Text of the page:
The Duchess of Cambridge, Patron of Action on Addiction, attended the first annual gala dinner in recognition of Addiction Awareness Week, hosted by Action on Addiction and chef Skye Gyngell, and deliver a speech to celebrate the work of the charity at Spring Restaurant in London.
Action on Addiction, one of Catherine’s early patronages, is the only UK addictions charity that works across all the areas of research, treatment, family support and professional education. The charity is also one of the 8 chosen charities that will be benefitted from William and Catherine’s new initiative ‘The King’s Cup’ – a sailing regatta that will be hosted this summer.
Addiction Awareness Week, 10-16 June 2019, aims to provide a platform to discuss the many elements of addiction, to engage with people and families affected, and to raise public awareness.
Before the dinner, Catherine met Action on Addiction clients who are working as apprentices in the kitchen and worked with Spring Restaurant’s head chef and owner Skye Gyngell to create the evening’s meal.
Catherine met with Jay Otty, who has been sober for nine years and now works at a dry bar The Brink and Melanie Bennett who got treated at the charity’s Self-Help Addiction Recovery Programme. They both helped head chef and owner Skye Gyngell to create the evening’s meal.
The Duchess gave opening remarks at the event to recognise the work done by the charity and talked about how her time as Patron has also inspired other elements of her work. Her Full speech text,
Action on Addiction was one of my very first patronages, and as such, it is very close to my heart. I’m hugely passionate about the support it provides, especially for parents,children and families who suffer from, or through, addiction. And in some ways, it was the catalyst for my interest in early childhood development too.
For the last few years, I’ve been focussing on the importance of prevention:how can we all really support the earliest years of life, build foundations, and help avoid adversity later on in life. Having met so many people who’ve suffered from addiction, I have seen over and over again that, sadly, the root cause can so often be traced right back to the very earliest years of someone’s life.
Trauma experienced in early childhood, in some cases, as a result of separation, abandonment, abuse, or even emotional neglect, can have a lasting effect. What we experience during our earliest years, even while we’re still in the womb, shapes the developing brain.
It is therefore vital that we support everyone who cares for children in those formative years, especially if we want to help with the inter-generational cycle of addiction. Sadly, for many who are suffering with addiction, they just don’t receive the help they need early enough. They have already reached crisis point before they find the support they need.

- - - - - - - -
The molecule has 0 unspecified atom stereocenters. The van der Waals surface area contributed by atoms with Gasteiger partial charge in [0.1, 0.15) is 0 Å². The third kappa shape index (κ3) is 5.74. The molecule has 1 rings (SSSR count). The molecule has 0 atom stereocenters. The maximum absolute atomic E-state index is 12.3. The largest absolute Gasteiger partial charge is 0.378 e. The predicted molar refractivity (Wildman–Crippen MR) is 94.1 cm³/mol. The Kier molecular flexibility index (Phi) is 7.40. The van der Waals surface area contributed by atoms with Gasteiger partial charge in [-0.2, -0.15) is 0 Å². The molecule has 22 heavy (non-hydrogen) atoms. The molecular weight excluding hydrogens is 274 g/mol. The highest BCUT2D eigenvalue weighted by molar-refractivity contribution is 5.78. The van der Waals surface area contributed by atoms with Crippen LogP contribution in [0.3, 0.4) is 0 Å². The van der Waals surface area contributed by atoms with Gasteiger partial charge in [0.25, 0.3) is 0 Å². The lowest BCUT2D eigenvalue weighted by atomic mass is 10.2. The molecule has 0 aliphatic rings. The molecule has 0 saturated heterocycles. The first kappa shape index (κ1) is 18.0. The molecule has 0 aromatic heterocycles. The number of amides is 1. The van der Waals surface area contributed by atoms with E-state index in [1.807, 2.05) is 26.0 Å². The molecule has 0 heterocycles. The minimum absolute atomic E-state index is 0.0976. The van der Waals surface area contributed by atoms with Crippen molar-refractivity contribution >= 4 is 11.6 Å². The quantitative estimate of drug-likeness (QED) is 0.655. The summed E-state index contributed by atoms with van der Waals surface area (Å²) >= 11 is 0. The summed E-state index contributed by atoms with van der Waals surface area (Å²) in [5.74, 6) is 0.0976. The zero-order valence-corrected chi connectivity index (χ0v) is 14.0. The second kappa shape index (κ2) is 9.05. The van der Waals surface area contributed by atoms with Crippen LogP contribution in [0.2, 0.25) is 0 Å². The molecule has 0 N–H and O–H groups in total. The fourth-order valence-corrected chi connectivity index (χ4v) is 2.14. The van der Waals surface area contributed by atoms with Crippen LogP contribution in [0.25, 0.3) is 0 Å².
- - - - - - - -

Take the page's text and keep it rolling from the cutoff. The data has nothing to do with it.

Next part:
What’s remarkable about Action on Addiction is that it goes beyond helping those who are suffering on the courageous journey into recovery – it also lends direct support to the children and families affected by addiction – for as long as it takes. This evening’s dinner not only marks ‘Addiction Awareness Week’, but it also provides an opportunity for us all to remember the vital work being done to help all those affected by addiction feel able to access help, hope and freedom from their addiction.
There was never a more important time for Action on Addiction to succeed. And I, for one, could not be more delighted to support such a special organisation. Graham, I look forward to working together, and, as your Patron, doing all I can, to help your important mission in the future.
Catherine’s experience with Action on Addiction has helped lay the groundwork for her work and understanding on mental health and is currently helping inform her work in developing a major project around support for children in their earliest years. Experiences in these earliest moments, before the age of five, are proven to have a significant impact on adult lives, including resilience and the ability to cope with adversity.
Action on Addiction builds communities of recovery for individuals and families by developing the best quality and most effective residential and community-based addiction treatment services in the UK and promoting self-help, peer-to-peer support, and community cohesion. The charity also campaigns to raise the standard of professional education across the addictions field, funds groundbreaking research into different facets of addiction, increase access to treatment for all those who need it, and strives to remove the stigma relating to addiction and associated issues.
For the night, Duchess chose to bring back one of her stunning looks.
She was wearing Barbara Casasola Off-the-shoulder mesh-paneled stretch-jersey dress that she first wore in July 2016 at Art Fund Prize Dinner. Middleton Maven on Twitter found a similar style still available on label’s online store.
Duchess paired the dress with Jimmy Choo Romy 100 Silver and Dusk Blue Fireball Glitter Dégradé Fabric Pointy Toe Pumps that she first wore at BAFTA 2019.
A new element of the look is Wilbur & Gussie Charlie Steel Classic Silk Clutch. Thanks to Laura on Twitter for the quickest id.
The £205 light grey clutch is crafted from 100% outer silk layer and features a silver crystal bee brooch, silk wrist strap and magnetic fastening.
She finished her look with Kiki Lola Blue Topaz Hoop Earrings.
Next, we will see Duchess on Monday at Windsor Castle for Order of Garter Service that is going to be a huge royal turnout this year as Queen Letizia of Spain and Queen Maxima of Netherlands will be there supporting their husbands.